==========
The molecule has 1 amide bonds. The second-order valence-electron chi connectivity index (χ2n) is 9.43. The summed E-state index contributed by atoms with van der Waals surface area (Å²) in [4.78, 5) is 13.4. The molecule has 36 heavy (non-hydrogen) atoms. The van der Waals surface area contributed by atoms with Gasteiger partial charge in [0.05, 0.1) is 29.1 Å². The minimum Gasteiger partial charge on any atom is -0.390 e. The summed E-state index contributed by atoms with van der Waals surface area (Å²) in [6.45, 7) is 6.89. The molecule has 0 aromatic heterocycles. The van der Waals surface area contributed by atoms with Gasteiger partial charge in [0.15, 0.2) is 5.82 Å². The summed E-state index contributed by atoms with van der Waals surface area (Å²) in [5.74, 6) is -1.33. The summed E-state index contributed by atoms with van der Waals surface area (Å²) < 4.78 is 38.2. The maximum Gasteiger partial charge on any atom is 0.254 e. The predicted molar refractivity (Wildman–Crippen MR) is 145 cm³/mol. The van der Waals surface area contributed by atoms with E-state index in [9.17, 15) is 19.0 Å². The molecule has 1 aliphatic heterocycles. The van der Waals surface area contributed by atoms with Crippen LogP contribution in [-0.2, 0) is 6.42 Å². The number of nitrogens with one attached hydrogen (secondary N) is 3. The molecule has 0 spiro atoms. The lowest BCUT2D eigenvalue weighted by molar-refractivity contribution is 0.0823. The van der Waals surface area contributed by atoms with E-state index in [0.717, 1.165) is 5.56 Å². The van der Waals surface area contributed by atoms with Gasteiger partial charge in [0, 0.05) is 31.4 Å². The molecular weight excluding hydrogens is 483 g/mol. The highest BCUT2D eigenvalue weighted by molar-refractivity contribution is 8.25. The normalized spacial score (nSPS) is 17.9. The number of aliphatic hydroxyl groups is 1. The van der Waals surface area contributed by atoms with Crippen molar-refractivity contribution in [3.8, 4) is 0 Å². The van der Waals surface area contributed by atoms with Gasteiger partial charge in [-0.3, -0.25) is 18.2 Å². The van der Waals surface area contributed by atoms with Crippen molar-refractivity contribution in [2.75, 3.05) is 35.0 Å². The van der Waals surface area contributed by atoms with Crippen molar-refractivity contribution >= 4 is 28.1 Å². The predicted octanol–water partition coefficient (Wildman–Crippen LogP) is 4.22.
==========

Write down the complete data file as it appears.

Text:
The molecule has 1 amide bonds. The second-order valence-electron chi connectivity index (χ2n) is 9.43. The summed E-state index contributed by atoms with van der Waals surface area (Å²) in [4.78, 5) is 13.4. The molecule has 36 heavy (non-hydrogen) atoms. The van der Waals surface area contributed by atoms with Gasteiger partial charge in [0.05, 0.1) is 29.1 Å². The minimum Gasteiger partial charge on any atom is -0.390 e. The summed E-state index contributed by atoms with van der Waals surface area (Å²) in [6.45, 7) is 6.89. The molecule has 0 aromatic heterocycles. The van der Waals surface area contributed by atoms with Gasteiger partial charge in [0.15, 0.2) is 5.82 Å². The summed E-state index contributed by atoms with van der Waals surface area (Å²) in [5.74, 6) is -1.33. The summed E-state index contributed by atoms with van der Waals surface area (Å²) < 4.78 is 38.2. The maximum Gasteiger partial charge on any atom is 0.254 e. The predicted molar refractivity (Wildman–Crippen MR) is 145 cm³/mol. The van der Waals surface area contributed by atoms with E-state index in [9.17, 15) is 19.0 Å². The molecule has 1 aliphatic heterocycles. The van der Waals surface area contributed by atoms with Crippen LogP contribution in [-0.2, 0) is 6.42 Å². The number of nitrogens with one attached hydrogen (secondary N) is 3. The molecule has 0 spiro atoms. The lowest BCUT2D eigenvalue weighted by molar-refractivity contribution is 0.0823. The van der Waals surface area contributed by atoms with E-state index in [0.717, 1.165) is 5.56 Å². The van der Waals surface area contributed by atoms with Gasteiger partial charge in [0, 0.05) is 31.4 Å². The molecular weight excluding hydrogens is 483 g/mol. The highest BCUT2D eigenvalue weighted by molar-refractivity contribution is 8.25. The normalized spacial score (nSPS) is 17.9. The number of aliphatic hydroxyl groups is 1. The van der Waals surface area contributed by atoms with Crippen molar-refractivity contribution in [3.8, 4) is 0 Å². The van der Waals surface area contributed by atoms with Gasteiger partial charge in [-0.3, -0.25) is 18.2 Å². The van der Waals surface area contributed by atoms with Crippen molar-refractivity contribution in [2.75, 3.05) is 35.0 Å². The van der Waals surface area contributed by atoms with Crippen molar-refractivity contribution >= 4 is 28.1 Å². The predicted octanol–water partition coefficient (Wildman–Crippen LogP) is 4.22.